JVM performance optimization, Part 3: Garbage collection

Choose the right garbage collector for your application needs

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The cost of most parallel collection -- and do consider this, especially for production environments -- is that application threads cannot do any work during a GC, just like with copying collectors. Using a parallel collector that implements stop-the-world collection will have a major impact on response-time sensitive applications, especially if you have a lot of references to trace, which will happen with many live or complex data structures on the heap. (Remember that for mark-and-sweep collectors the time to free up new memory is dependent on the time it takes to trace the live data set plus the time to traverse the heap during the sweep phase.) For a monolithic parallel approach using all resources in parallel, this entire time will be a pause, and that pause corresponds to the entire GC cycle.

Concurrent collectors

A concurrent collector is a much better fit for applications that are sensitive to response time. Concurrent means that some (or most) garbage collection work is performed concurrently with the running application threads. As not all resources are used for GC, you will have the challenge of deciding when to start a garbage collection in order to allow enough time for the cycle to end. You need enough time to trace the live set and reclaim the memory before the application runs out of memory. If the garbage collection doesn't complete in time the application will throw an out-of-memory error. You don't want to do garbage collection all the time because that would consume application resources, thus impacting throughput. It can be extra tricky to keep that balance in very dynamic environments, so heuristics have been designed to determine when to start garbage collection and when to do various GC optimizing tasks and how much at a time, etc.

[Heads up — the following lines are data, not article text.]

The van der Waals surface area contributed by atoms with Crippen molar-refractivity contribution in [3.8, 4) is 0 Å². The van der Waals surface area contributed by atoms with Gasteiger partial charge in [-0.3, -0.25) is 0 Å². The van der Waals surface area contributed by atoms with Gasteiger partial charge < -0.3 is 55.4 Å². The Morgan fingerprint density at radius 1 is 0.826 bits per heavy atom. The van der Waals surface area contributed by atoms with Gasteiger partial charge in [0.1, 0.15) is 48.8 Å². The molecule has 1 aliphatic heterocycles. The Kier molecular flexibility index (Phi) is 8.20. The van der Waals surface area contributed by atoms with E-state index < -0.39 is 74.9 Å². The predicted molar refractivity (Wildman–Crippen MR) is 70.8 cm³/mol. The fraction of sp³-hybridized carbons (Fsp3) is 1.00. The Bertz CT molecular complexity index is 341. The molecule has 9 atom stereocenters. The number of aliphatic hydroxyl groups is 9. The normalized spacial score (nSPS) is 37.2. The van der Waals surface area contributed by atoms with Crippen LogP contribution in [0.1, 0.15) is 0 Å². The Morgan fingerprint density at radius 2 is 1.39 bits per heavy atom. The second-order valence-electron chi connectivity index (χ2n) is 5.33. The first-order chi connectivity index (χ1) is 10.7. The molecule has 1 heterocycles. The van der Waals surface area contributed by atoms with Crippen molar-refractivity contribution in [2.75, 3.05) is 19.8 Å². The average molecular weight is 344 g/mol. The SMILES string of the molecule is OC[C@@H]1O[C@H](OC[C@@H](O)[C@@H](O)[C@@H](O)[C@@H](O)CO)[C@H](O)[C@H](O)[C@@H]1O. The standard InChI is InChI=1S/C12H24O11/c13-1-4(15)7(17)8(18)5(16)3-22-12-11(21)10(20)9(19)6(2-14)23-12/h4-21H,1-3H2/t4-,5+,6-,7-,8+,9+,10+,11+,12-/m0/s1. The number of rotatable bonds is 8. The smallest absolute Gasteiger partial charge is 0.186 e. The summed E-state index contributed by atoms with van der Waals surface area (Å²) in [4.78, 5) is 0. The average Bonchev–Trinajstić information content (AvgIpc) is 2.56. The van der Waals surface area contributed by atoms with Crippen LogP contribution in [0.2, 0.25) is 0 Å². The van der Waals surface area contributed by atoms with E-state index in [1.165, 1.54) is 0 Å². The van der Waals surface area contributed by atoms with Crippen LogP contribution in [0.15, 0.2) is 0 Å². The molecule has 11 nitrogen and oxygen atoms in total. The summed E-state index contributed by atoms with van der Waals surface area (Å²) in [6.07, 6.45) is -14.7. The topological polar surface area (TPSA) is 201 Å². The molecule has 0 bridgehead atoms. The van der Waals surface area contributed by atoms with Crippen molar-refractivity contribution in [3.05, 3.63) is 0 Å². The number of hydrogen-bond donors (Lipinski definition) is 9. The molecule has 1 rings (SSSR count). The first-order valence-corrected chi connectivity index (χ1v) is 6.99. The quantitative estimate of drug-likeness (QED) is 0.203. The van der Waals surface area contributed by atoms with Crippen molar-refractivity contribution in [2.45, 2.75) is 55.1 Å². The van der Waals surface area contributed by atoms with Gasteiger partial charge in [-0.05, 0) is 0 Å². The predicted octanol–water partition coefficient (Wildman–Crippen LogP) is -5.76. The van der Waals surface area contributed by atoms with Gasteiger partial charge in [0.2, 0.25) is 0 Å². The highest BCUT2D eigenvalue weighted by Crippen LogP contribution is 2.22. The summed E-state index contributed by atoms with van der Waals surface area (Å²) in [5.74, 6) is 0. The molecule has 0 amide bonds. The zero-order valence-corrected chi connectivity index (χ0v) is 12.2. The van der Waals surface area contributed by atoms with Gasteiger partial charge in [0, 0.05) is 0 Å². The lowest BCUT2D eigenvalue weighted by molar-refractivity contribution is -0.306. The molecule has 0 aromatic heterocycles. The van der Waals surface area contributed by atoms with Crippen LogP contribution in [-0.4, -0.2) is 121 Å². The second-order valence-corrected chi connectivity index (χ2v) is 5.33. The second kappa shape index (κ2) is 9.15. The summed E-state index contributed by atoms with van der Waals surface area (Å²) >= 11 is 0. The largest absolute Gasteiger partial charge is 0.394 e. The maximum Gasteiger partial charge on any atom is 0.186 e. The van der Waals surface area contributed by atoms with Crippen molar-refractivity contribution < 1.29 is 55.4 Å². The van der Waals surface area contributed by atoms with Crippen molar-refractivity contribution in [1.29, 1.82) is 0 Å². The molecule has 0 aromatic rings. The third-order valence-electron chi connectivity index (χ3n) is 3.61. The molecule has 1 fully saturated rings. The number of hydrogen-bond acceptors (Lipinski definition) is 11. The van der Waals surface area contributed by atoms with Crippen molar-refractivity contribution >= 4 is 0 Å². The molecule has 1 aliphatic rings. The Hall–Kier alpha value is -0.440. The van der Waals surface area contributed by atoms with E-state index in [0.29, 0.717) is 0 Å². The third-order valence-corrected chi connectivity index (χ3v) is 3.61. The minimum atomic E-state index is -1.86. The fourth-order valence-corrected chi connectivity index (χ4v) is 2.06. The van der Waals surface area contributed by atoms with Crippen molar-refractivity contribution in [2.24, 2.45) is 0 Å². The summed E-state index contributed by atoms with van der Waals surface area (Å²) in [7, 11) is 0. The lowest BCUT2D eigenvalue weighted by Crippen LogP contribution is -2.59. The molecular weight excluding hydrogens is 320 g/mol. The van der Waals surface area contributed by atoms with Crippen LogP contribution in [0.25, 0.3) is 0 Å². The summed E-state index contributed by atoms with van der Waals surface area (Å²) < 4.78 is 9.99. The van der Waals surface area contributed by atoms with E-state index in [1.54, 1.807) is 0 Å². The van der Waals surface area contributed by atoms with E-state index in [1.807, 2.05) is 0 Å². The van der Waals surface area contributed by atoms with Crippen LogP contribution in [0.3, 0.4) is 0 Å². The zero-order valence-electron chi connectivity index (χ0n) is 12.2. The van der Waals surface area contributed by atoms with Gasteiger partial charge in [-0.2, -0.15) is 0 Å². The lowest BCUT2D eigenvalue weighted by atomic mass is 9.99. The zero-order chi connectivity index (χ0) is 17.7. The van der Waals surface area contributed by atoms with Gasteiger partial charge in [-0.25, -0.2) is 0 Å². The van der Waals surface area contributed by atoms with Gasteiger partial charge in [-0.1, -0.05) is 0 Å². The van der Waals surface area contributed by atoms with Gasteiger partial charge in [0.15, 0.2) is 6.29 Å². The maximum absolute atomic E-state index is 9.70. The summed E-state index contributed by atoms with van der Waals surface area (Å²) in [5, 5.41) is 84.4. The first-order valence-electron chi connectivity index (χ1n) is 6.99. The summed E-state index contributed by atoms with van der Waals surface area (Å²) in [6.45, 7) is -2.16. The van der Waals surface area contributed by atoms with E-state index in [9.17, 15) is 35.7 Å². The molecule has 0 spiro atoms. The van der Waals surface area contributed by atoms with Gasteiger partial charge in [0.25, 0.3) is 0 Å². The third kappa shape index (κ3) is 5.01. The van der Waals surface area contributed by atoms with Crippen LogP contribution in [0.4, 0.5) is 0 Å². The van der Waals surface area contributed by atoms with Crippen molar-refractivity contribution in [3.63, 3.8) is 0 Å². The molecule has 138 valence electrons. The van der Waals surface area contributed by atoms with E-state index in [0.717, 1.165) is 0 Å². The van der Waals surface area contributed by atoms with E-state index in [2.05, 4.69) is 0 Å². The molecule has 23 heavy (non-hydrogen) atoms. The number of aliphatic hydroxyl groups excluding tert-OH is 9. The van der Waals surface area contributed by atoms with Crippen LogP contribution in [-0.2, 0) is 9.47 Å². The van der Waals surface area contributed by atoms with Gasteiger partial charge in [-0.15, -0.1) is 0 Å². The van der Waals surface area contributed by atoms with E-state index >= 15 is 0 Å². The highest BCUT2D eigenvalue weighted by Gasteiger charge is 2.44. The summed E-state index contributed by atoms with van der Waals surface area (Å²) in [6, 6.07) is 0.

Another challenge is to determine when it is safe to perform operations that require a complete and true snapshot of the world -- for instance, you need to know when all live objects have been marked, and thus when to switch to the sweep phase. In the monolithic stop-the-world scenario employed by most parallel collectors, this phase-switching is less tricky because the world is already standing still. But in concurrent implementations it might not be safe to switch phases immediately. For instance, if an application has modified an area that has already been traced and marked by the collector, new or unmarked references may have been touched, which would make them live. In some implementations this situation will put your application at risk for long-time running re-marking loops, potentially making it hard for your application to get new free memory when it needs it.

The takeaway from this discussion so far is that you have numerous options among garbage collectors and GC algorithms, some better suited than others to specific application types and workloads. Not only are there different algorithms, but there are actually different implementations of the various algorithms. So it is wise to be informed about your application's allocation needs and characteristics before simply specifying a garbage collector on the command line. In the next section we'll look at some of the pitfalls of the Java platform memory model -- and by pitfalls I mean places where Java developers tend to make assumptions that lead to worse performance for dynamic production loads, not better.

Why tuning doesn't replace garbage collection

Most Java developers know that there are choices to be made if you want to maximize Java performance. The current variety of JVMs, garbage collectors, and the overwhelming selection of tuning options can lead developers to spend a lot of deployment time on the never-ending task of performance tuning. This has led some to conclude that GC is bad and that tuning so that GC happens infrequently or for just a short time is a successful workaround. But there are risks to doing GC this way.

Consider what it means to tune against specific application needs. Most tuning parameters -- such as allocation rate, object sizes, timing of response-time sensitive tasks, and how fast objects die -- are tuned specifically for the application's allocation rate, such as the test workload at hand. The end result could be either (or both) of these:

  1. Things that worked during testing fail in production.
  2. Workload or application changes require you to re-tune the application entirely.